On the Job Market
This page introduces advanced doctoral candidates and recent graduates from the University of North Carolina at Chapel Hill currently seeking teaching appointments in the following fields:
Research Interests: New Testament, Second Temple Judaism, Paul and Israel, Paul and the Torah, Jewish-Christian Relations, Hebrew Bible, Apocalypticism, Exile and Restoration, Race and Ethnicity, Imperial Platonism, Wisdom & Apocalyptic Literature, Hebrew Bible Prophets, Gospels, Historical Jesus, Dead Sea Scrolls
Dissertation: “Paul, the Gentiles, and the Restoration of Israel”
Summary: The dissertation reexamines the apostle Paul’s statements about Israel and his mission to the Gentiles from the perspective of apocalyptic restoration eschatology. My thesis is that Paul believed that the “new covenant” restoration of all twelve tribes of Israel promised in the prophets was coming to pass as a result of the death and resurrection of Jesus—but since the northern house of Israel had long before intermarried with the nations into which they had been scattered by the Assyrians and thereby become ethnically indistinct from the Gentiles, Paul comes to the radical conclusion that Israel’s full restoration could happen only through the ingathering and incorporation of faithful spirit-filled Gentiles into the community of the redeemed. The dissertation thus shows Paul’s proclamation and Gentile mission to be firmly grounded within the “restoration eschatology” familiar to students of first-century apocalyptic Judaism and the early Jesus movement while also making sense of Paul’s seemingly contradictory statements about the fate of Israel.
Ph.D., UNC-Chapel Hill
M.A., Emory University
B.A., Arizona State University
Research Interests: Religion in America; religion and media; Jewish studies; science and technology studies; theories of play; critical theory; cultural studies; ethnography
Dissertation: “Born Again Digital: The Video Game Worlds of Bible Believing America”
Summary: My dissertation explores the creative engagements of American Evangelicals with digital technologies and the cultural narratives of promise and danger that surround them. Since 1982 approximately 300 video games have been created for Evangelical players, and my dissertation applies methods from both religious studies and science and technology studies to give them their first systematic theoretical elaboration. These games are sites where diverse expert systems interact – players, programmers, game critics, and computer programs themselves colluding to create new theological formations and religious worlds. Thus they offer critical vantage upon the diverse ways that contemporary religious practice is changing and being changed by digital media more generally, from kosher cell phones, to Pagan online dating.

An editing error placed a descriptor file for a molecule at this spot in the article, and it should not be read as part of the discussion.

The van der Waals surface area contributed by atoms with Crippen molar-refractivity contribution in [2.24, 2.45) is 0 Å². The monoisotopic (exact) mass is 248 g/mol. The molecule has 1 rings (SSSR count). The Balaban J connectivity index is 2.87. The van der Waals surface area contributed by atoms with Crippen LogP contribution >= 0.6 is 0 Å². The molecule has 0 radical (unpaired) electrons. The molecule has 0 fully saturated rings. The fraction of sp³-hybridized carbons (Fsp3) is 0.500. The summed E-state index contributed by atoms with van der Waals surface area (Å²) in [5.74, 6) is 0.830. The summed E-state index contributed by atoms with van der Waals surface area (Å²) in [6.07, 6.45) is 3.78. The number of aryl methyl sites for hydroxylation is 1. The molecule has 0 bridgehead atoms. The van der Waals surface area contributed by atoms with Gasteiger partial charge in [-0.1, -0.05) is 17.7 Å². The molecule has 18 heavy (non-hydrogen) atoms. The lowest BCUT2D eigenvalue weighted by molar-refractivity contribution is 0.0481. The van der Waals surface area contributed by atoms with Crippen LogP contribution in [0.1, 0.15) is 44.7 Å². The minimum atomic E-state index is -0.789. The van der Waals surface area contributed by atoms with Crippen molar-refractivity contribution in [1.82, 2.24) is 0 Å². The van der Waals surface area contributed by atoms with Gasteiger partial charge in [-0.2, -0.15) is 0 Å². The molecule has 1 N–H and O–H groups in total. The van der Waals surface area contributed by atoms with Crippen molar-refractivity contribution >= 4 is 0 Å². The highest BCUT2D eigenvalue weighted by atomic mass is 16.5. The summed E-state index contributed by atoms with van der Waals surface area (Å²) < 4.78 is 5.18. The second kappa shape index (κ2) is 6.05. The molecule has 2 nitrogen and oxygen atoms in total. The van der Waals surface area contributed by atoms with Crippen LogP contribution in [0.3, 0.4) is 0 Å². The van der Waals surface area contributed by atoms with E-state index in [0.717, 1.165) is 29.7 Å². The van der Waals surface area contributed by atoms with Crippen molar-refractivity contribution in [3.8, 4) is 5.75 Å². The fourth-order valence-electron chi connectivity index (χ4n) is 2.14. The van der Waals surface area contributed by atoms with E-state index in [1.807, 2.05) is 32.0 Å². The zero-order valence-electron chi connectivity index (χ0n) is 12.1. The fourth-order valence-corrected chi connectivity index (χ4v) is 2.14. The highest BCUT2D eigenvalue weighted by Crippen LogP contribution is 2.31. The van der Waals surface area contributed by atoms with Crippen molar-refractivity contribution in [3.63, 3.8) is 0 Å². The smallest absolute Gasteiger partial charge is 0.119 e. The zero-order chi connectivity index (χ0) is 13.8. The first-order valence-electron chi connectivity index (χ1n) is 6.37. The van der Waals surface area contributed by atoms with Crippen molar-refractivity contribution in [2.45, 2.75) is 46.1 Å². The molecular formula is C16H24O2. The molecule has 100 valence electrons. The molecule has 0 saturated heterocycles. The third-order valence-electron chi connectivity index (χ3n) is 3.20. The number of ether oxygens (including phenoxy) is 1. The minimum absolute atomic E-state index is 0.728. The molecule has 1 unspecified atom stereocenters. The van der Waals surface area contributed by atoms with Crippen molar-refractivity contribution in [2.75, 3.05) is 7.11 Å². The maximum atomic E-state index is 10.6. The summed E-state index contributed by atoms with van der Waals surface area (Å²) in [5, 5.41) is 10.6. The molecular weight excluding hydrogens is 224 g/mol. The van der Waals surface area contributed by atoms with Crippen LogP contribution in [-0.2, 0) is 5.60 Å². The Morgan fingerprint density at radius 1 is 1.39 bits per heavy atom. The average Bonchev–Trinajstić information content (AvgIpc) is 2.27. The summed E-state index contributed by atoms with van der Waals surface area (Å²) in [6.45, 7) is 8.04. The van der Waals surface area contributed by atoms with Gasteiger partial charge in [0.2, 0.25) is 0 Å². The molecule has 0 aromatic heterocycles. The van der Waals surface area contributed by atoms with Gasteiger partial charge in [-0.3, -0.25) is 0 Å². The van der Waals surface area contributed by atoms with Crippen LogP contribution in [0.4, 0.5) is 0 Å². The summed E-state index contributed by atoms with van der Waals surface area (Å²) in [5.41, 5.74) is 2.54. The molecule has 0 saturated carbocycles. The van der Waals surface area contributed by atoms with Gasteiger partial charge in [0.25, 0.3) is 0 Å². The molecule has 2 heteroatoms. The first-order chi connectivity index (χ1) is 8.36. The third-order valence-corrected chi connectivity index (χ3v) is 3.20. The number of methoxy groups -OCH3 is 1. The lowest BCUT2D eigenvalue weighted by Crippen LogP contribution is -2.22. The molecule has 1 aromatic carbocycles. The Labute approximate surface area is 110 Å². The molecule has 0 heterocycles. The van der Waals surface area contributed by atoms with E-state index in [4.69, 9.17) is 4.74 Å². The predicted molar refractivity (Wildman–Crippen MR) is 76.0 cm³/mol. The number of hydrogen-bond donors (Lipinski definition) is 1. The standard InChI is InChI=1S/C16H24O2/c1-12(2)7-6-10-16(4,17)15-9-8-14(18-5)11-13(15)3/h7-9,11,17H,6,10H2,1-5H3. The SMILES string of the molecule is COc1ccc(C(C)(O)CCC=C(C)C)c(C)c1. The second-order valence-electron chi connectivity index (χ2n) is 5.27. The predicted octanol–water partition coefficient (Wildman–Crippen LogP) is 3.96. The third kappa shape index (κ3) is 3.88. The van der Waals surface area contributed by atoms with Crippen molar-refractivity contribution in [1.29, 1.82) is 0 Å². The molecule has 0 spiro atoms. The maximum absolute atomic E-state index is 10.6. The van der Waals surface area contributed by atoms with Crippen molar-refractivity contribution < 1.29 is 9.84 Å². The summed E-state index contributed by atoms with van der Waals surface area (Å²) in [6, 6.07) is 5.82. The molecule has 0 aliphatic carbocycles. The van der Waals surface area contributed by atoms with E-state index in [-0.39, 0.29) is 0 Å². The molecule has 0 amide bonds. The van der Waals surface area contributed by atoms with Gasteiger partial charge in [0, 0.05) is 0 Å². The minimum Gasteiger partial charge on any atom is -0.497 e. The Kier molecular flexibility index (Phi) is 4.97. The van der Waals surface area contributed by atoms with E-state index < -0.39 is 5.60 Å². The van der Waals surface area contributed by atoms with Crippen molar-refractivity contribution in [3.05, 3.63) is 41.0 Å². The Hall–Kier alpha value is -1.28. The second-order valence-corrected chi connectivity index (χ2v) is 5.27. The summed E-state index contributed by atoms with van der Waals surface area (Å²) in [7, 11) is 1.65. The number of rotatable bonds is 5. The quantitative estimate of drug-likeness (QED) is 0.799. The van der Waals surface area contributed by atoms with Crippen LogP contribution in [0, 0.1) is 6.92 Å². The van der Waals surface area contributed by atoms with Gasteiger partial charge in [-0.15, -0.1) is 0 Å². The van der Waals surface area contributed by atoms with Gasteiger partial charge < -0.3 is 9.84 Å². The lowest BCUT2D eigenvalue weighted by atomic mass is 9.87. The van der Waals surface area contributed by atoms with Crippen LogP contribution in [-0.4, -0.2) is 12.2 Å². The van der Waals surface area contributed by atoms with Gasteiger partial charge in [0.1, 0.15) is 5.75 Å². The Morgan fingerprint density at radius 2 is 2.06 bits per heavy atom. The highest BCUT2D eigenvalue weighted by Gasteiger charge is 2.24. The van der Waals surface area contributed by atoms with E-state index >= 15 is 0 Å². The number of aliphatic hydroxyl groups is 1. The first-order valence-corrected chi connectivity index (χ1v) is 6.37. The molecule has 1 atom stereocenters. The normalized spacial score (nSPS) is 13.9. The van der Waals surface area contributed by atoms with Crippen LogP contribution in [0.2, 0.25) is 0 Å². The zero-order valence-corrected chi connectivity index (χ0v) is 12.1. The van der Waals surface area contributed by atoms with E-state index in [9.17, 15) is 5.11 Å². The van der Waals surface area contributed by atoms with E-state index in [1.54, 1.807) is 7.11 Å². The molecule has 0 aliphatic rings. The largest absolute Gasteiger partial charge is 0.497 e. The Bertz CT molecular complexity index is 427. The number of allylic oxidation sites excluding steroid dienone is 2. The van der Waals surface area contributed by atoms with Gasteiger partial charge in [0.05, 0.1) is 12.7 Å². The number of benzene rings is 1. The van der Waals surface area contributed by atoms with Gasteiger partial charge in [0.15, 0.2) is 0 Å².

Matthew W. Dougherty
Ph.D., UNC-Chapel Hill, 2017
M.T.S., Harvard Divinity School, 2011
B.A., Amherst College, 2008
Professional Biography: I am a historian of religion and empire in the Americas. Within that field, I focus on Native American religions and Christianity in English- and Spanish-speaking America from about 1700 to about 1850. My research shows how religious ideas and practices shaped contests between Indigenous peoples and European empires over land and influence. Combining my theoretical training in religious studies with my expertise in early American history, I uncover new connections between how peoples in early North America thought about the supernatural and how they thought about their rights to control land, to own others’ bodies, and to wield political and economic power. Outside of the field of religion in the Americas, my research is in conversation with Native American history, Latin American history, Mormon history, and African-American history.
My dissertation, “Land of the Jewish Indians: How the Hebrew Bible made race and territory in the early United States,” traces the influence in the early United States of the “Jewish Indian theory,” that is, the idea that Native Americans were descended from Ancient Israelites. It argues that white evangelicals, Native Americans, American Jews, and early Mormons all told stories about “Israelite Indians” to make claims to land and political sovereignty in the context of rapid territorial expansion. It contributes to our understanding of religion and politics in North America by showing that a broad range of Americans, not just white Protestants concerned with their country’s “manifest destiny” to rule the continent, used religious narratives to understand U.S. expansion.
My dissertation work has led to an article in the Journal of Mormon History as well as presentations at the American Academy of Religion and American Society of Church History annual meetings. I am currently writing a monograph based on my dissertation, tentatively titled Land of the Jewish Indians: Religious speculation and the birth of Manifest Destiny.